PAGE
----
First of Four Articles

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Interviewed Students Said News Media Sensationalism Desensitized Them About the H1N1 Threat – Nevertheless, They Say They Are Paying More Attention to Prevention

Third Floor Crosswalk

A main intersection of corridors connecting the North, West and East Buildings of the Hunter campus.


The City University of New York Announced That Its Colleges Had Been Preparing During the Summer for the H1N1 Assault.

Is Hunter-CUNY Ready?


Google tallied approximately 134,929 stories about H1N1 on September 29. A few of the headlines were “Rochester schools alert parents of H1N1 flu,” “2 more H1N1 deaths reported,” and “WHO recommends H1N1 vaccines in 2010 flu season.” News coverage seemed nonstop and there were news reports of H1N1 cases on college campuses after their fall semesters began. The City University of New York had reported that campuses had been preparing during the summer for the disease. As classes started this fall semester, four WORD writers were assigned to try to assess what the City University of New York has been doing to prepare for this major health threat and how some students were reacting to the news.

“I was more worried about it in June when it was all over the news, especially when the outbreak occurred in the high school in Queens since I live so close,” said Yvette Ramirez, 20. Majoring in political science with a minor in romance languages at Hunter, the Bolivian, third-year student said that deaths were still occurring around the area where she resides in Elmhurst, Queens. “Unfortunately the news story has been saturated and it maybe no longer sells which is why it is no longer featured as much,” said Ramirez.

Other WORD writers reported similar experiences with their sources. That is, the students whom they interviewed said there had been so much initial reporting of doom and gloom that they were now, in a sense, sort of numbed to the caveats and warnings in recent weeks of the fall semester.

Ramirez, interviewed via private messaging online, said that the news media saturated people’s minds with H1N1 information so that they are no longer responsive to more news alerts even though people are still becoming ill. “I think as long as nothing massive happens like it did in Mexico City, where practically the whole city was shut down, people will lose interest. It’s unfortunate but true.”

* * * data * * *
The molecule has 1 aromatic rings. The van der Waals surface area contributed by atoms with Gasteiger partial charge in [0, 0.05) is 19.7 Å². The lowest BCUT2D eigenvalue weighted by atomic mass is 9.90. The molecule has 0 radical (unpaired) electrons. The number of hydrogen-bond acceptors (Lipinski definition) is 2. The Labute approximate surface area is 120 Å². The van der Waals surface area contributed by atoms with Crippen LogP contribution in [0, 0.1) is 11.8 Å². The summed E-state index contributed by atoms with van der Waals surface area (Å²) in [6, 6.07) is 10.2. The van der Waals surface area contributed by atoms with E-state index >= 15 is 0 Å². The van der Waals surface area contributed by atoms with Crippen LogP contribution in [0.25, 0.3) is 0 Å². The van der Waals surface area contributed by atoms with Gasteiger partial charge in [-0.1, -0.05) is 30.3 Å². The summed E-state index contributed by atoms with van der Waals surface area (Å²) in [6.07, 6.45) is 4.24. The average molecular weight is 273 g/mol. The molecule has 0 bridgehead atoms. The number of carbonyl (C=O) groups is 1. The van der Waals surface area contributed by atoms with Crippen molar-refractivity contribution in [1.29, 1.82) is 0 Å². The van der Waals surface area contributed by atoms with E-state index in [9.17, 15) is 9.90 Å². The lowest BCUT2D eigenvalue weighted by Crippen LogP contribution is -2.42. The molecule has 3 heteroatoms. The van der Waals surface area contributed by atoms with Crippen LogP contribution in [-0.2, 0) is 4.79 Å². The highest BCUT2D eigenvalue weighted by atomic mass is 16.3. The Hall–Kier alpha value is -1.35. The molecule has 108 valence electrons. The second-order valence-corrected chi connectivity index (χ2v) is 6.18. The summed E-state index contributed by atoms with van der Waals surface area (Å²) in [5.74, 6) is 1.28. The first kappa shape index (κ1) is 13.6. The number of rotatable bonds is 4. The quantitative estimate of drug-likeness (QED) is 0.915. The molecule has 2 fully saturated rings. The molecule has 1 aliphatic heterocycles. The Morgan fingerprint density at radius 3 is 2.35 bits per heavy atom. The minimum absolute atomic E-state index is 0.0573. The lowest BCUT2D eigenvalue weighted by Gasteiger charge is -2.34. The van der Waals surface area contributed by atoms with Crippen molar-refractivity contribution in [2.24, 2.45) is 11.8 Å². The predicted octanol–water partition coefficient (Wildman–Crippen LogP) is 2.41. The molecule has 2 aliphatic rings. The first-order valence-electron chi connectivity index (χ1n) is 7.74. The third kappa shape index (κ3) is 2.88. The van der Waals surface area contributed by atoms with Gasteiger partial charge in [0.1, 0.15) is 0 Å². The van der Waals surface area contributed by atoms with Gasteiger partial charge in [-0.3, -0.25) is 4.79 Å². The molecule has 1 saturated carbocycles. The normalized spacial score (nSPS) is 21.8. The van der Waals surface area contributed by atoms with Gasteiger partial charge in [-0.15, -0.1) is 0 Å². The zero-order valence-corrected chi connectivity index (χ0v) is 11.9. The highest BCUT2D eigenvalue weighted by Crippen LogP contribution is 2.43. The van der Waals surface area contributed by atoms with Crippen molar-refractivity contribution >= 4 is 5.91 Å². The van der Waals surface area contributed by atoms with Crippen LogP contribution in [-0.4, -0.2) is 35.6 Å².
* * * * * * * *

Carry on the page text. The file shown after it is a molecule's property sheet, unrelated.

Ramirez also cited what she considered a cause and effect situation. When news media outlets build up so much stimulation on topics, students and others will be informed but lots of people will just not pay as much attention because of the saturation. “I am not so worried about it that I will wear a mask or seriously take precaution. I think the best thing is to just always wash your hands and if possible use hand sanitizer,” she said.

Diana Méndez, a third-year student from Mexico, said, “I’m not too worried about it spreading so bad and I would protect myself by washing up more often and eating healthier to have a strong immune system.” Méndez, 20, also a Queens, New York, resident, said, “The media could do a better job in properly informing people of the risks and the fact that H1N1 hasn’t gone away and can come back stronger than ever.” Interviewed via email, she said, “The majority of the time, the media finds one story and sensationalizes it, bringing people to a panic.”

“It would have been better if they would’ve explained it better instead of building so much tension on the deaths of some people. I think it was all blown out of proportion,” said Alexis Díaz, 19, a communications major and political science minor at Baruch College in Manhattan. Díaz, a Washington Heights resident originally from the Dominican Republic, said, “How can the swine flu come from pigs and not one pig has it? Also, why have more people died after taking the vaccine than before?”

According to the Centers for Disease Control and Prevention, the influenza virus was referred to as “swine flu” because laboratory testing showed that many of the genes in the new virus were very similar to influenza viruses that normally occur in pigs. However, further study showed that the virus has two genes from flu viruses that normally circulate in pigs in Europe and Asia and in bird and human genes.

Another point in Díaz’s misinformation about the media hype was that the vaccine won’t actually be ready until about the middle of October. [Editor’s Note: The New York City Health Department announced October 6 that the vaccine was being made available in the Big Apple. See http://hunterword.com/articles/790. ] “People were going to the hospital for anything, a sneeze, runny nose, regular cold symptoms. It took weeks for the media to really describe the symptoms in detail,” said Díaz, interviewed via email.

A student who attends York College/CUNY also seemed misinformed but repeated the same theme, that the media distracts from the reality of the situation. Yleana Torres, 20, a business major without a minor, said, “I know that the influenza comes from pigs and it’s like the seasonal normal flu but it’s much worse; there’s not really a cure for it.” A Dominican, residing in the Bronx, Torres, said she would nonetheless take the vaccine once it became available. She was interviewed via email.